A second lesson is that the (silent) majority needs an active voice if it is to drown out the vocal, even armed minorities vying for political control, including whatever elite class currently holds power. Such majorities are easily cowed by armed coercion, so it can be tricky to know their true attitude, especially in a canny and beaten-down culture like Afghanistan. The Afghan tradition of elder conclaves remains one of the bulwarks of civil political dialog, and needs to be fostered throughout the system, especially at the grass roots. More generally, such a voice requires media that discuss and bring to light gang/Taliban activities, corruption, cultural ideals, etc. And it requires official channels that control coercive power, are responsive to community needs, effective in addressing them, (such as apprehending gang members), and free of corruption that impairs each of the foregoing elements.

Afghanistan is sadly far away from each of these elements- militias roam the country, the Afghan army has little loyalty or competence, the government is breathtakingly corrupt, the population is largely illiterate, and the stolen presidential election indicates a certain lack of responsiveness to the populace. Where will all this end? The situation is not lost, but without more trust and organization among the anti-Taliban, pro-democracy and pro-state elements, our role is futile.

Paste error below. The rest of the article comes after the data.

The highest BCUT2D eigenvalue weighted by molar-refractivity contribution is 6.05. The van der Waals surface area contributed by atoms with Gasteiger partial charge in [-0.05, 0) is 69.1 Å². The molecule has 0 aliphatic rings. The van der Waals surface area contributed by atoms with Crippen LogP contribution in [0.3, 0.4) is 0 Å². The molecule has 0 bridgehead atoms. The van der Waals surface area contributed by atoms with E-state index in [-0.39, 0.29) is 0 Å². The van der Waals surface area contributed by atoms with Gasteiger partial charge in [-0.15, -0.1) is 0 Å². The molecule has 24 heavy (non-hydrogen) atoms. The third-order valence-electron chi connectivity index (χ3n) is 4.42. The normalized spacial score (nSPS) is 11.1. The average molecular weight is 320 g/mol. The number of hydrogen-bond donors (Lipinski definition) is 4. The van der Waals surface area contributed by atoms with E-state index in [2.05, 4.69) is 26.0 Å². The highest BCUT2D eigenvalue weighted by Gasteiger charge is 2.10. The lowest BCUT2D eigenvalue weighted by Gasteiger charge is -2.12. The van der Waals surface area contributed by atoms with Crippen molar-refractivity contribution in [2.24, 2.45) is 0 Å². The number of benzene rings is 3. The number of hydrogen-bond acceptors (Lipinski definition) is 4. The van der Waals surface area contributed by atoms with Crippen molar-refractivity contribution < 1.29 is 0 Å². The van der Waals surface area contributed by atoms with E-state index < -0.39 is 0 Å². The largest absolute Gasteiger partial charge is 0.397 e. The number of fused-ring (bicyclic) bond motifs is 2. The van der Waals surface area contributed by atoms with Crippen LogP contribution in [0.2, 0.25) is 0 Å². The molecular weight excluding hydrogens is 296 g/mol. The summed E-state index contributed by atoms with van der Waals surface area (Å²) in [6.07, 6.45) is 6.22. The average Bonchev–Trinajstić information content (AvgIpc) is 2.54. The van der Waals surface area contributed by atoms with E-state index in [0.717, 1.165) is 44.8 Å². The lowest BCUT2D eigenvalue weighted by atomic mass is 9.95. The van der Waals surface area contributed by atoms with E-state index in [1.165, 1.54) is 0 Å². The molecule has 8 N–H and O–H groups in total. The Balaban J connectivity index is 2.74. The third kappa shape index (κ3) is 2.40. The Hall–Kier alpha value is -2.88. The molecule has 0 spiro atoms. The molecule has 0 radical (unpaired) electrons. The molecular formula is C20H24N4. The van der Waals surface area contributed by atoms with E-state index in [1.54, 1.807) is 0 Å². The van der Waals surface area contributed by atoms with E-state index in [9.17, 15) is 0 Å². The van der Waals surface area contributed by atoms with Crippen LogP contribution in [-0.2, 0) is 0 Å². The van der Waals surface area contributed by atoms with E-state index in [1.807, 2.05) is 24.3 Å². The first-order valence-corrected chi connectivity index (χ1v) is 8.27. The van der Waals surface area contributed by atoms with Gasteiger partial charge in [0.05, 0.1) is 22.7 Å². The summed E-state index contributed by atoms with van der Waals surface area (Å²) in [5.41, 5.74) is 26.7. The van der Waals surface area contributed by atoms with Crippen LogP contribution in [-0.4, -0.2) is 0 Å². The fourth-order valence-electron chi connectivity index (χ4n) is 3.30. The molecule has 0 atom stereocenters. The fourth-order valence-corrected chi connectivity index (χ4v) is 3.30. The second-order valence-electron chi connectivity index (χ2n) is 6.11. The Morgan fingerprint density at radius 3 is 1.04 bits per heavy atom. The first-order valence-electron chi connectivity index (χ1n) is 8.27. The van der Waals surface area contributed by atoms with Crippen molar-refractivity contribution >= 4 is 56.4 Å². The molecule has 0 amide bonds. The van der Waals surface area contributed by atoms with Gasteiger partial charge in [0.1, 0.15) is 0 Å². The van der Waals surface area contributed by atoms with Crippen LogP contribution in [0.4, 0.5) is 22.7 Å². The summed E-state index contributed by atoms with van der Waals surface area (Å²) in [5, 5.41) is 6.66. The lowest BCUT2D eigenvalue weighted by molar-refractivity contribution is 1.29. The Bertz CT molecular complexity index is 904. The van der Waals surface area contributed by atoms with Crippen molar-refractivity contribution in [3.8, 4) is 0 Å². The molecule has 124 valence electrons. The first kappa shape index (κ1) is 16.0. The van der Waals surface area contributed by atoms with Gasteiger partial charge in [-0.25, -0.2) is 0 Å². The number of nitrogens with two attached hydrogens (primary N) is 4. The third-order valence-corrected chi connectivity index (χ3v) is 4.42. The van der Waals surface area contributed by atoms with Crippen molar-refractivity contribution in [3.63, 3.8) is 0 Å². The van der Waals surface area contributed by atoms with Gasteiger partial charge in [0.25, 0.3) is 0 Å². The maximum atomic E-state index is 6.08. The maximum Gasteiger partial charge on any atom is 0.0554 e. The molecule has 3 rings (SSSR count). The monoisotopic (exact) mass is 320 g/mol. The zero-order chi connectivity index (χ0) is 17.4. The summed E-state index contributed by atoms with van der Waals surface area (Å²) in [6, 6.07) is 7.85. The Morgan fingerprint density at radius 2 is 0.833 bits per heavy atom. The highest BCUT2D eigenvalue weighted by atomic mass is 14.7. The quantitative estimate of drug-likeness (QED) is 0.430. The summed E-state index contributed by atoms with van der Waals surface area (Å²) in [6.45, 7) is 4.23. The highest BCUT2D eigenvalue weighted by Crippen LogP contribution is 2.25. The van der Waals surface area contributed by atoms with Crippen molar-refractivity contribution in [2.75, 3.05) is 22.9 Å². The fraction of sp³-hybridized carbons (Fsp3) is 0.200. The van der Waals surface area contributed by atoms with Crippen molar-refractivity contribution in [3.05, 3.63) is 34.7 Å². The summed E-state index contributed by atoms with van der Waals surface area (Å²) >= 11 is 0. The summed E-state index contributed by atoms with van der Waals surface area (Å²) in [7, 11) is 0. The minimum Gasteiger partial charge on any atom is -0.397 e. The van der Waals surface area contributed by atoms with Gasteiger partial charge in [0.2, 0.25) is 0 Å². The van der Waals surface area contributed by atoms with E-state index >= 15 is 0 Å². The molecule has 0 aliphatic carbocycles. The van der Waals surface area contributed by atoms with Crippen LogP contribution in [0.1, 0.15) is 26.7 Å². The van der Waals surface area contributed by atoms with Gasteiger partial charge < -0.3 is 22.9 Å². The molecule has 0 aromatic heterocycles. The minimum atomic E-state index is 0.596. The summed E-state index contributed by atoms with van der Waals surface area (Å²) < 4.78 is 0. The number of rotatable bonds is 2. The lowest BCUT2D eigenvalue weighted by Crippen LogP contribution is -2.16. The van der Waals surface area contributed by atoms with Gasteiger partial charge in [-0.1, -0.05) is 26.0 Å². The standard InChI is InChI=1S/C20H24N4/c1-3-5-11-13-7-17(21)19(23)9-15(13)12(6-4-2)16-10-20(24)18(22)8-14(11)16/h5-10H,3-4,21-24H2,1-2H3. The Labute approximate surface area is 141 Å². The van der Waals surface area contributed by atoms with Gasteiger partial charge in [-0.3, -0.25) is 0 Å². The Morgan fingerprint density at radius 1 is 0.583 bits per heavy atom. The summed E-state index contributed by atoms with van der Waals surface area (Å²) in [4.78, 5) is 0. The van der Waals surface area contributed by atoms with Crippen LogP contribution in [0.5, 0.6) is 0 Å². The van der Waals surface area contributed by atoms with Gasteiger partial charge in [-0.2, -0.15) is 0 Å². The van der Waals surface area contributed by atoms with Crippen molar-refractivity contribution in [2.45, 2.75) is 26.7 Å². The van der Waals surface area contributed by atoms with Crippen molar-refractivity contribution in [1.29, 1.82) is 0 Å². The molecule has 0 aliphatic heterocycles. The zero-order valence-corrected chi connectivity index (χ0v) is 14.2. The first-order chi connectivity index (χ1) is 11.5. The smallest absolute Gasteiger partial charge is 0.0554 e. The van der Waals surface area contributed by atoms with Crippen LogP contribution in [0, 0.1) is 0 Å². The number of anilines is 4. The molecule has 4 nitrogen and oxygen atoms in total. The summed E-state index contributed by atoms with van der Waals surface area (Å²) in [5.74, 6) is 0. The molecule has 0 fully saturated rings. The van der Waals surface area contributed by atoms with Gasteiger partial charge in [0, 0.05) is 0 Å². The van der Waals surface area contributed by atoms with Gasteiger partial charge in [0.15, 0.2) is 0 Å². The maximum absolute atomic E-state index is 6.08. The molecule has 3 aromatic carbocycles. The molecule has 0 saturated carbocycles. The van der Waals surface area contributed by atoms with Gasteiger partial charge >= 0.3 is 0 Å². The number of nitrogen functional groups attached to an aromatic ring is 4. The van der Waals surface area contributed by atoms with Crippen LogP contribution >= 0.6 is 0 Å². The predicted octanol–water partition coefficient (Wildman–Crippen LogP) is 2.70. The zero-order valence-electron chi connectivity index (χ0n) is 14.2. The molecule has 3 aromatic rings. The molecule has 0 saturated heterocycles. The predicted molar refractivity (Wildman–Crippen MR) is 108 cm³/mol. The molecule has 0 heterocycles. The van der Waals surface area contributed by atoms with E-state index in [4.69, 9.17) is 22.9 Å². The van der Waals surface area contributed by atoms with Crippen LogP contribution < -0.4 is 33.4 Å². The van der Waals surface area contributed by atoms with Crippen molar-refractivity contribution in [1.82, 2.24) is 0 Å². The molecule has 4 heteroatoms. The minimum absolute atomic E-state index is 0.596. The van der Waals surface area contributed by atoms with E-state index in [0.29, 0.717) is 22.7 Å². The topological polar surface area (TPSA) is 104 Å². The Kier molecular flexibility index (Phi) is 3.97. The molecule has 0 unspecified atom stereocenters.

One critical angle is the nature of central government in Afghanistan. With artificial borders, impassable terrain, and multiple quasi-independent ethnic groups, central governments have never been very strong even when they have been brutally tyrannical. Yet empowering the presumed silent majority of Afghanistan (including women) over the various gangs either allied with or part of the Taliban requires that the state have quite a bit of countervailing power- power that needs be legitimate in that majority's eyes if it is to be effective in the long run. That is the basic trick- how to draw the allegiance of the people (who may or may not have voted for the government) to its use of power over Talibs and other fanatics whether religious, mercenary, or the usual mixture thereof.

The alternative model is one of decentralization, where the parts of Afghanistan go their own way under token sovereignty in Kabul. In the absence of external threats, this would be quite attractive, but it lays the country wide open to divide-and-conquer by the Taliban and its ISI/Al Qaeda allies. That is the threat that necessitates our involvement and in the long run necessitates a strong central state, however novel the idea is for Afghanistan. One way to help this along would be to put the tribal areas of Pakistan on the table- to start discussing the idea that there is a cost to Pakistan for destabilizing Afghanistan, and that cost is US and international support for transferring the "tribal areas" that Pakistan has never shown much constructive interest in to their more natural home in Afghanistan, forming a more unified Pashtun region.